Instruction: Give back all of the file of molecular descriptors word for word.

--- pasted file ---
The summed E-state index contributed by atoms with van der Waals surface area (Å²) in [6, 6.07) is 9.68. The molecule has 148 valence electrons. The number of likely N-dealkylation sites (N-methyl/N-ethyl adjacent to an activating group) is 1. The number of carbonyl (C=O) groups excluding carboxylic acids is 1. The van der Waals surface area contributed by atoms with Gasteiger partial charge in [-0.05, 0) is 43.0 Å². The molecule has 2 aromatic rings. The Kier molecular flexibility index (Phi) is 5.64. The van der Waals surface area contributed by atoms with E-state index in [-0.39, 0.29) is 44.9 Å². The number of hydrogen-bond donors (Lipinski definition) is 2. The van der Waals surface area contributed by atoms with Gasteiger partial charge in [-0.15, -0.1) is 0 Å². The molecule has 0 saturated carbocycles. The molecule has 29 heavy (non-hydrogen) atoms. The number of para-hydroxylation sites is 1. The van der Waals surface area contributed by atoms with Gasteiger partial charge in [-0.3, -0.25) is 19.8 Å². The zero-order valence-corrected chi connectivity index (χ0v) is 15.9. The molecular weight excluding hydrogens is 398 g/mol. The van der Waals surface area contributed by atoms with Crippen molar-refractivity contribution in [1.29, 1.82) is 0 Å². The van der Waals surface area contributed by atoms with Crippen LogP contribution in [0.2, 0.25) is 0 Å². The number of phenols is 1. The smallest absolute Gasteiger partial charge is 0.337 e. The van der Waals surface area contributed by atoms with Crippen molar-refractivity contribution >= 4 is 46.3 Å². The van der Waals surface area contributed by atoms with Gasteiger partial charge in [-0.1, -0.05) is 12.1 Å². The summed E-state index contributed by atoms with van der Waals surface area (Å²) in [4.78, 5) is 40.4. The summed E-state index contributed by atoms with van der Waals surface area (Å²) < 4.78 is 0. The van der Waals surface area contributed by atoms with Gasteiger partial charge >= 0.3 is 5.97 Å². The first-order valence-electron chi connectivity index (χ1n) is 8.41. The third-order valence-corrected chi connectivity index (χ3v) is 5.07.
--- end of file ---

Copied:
The summed E-state index contributed by atoms with van der Waals surface area (Å²) in [6, 6.07) is 9.68. The molecule has 148 valence electrons. The number of likely N-dealkylation sites (N-methyl/N-ethyl adjacent to an activating group) is 1. The number of carbonyl (C=O) groups excluding carboxylic acids is 1. The van der Waals surface area contributed by atoms with Gasteiger partial charge in [-0.05, 0) is 43.0 Å². The molecule has 2 aromatic rings. The Kier molecular flexibility index (Phi) is 5.64. The van der Waals surface area contributed by atoms with E-state index in [-0.39, 0.29) is 44.9 Å². The number of hydrogen-bond donors (Lipinski definition) is 2. The van der Waals surface area contributed by atoms with Gasteiger partial charge in [-0.15, -0.1) is 0 Å². The molecule has 0 saturated carbocycles. The molecule has 29 heavy (non-hydrogen) atoms. The number of para-hydroxylation sites is 1. The van der Waals surface area contributed by atoms with Gasteiger partial charge in [-0.3, -0.25) is 19.8 Å². The zero-order valence-corrected chi connectivity index (χ0v) is 15.9. The molecular weight excluding hydrogens is 398 g/mol. The van der Waals surface area contributed by atoms with Crippen molar-refractivity contribution in [1.29, 1.82) is 0 Å². The van der Waals surface area contributed by atoms with Crippen LogP contribution in [0.2, 0.25) is 0 Å². The number of phenols is 1. The smallest absolute Gasteiger partial charge is 0.337 e. The van der Waals surface area contributed by atoms with Crippen molar-refractivity contribution >= 4 is 46.3 Å². The van der Waals surface area contributed by atoms with Gasteiger partial charge in [-0.1, -0.05) is 12.1 Å². The summed E-state index contributed by atoms with van der Waals surface area (Å²) in [4.78, 5) is 40.4. The summed E-state index contributed by atoms with van der Waals surface area (Å²) < 4.78 is 0. The van der Waals surface area contributed by atoms with Gasteiger partial charge >= 0.3 is 5.97 Å². The first-order valence-electron chi connectivity index (χ1n) is 8.41. The third-order valence-corrected chi connectivity index (χ3v) is 5.07.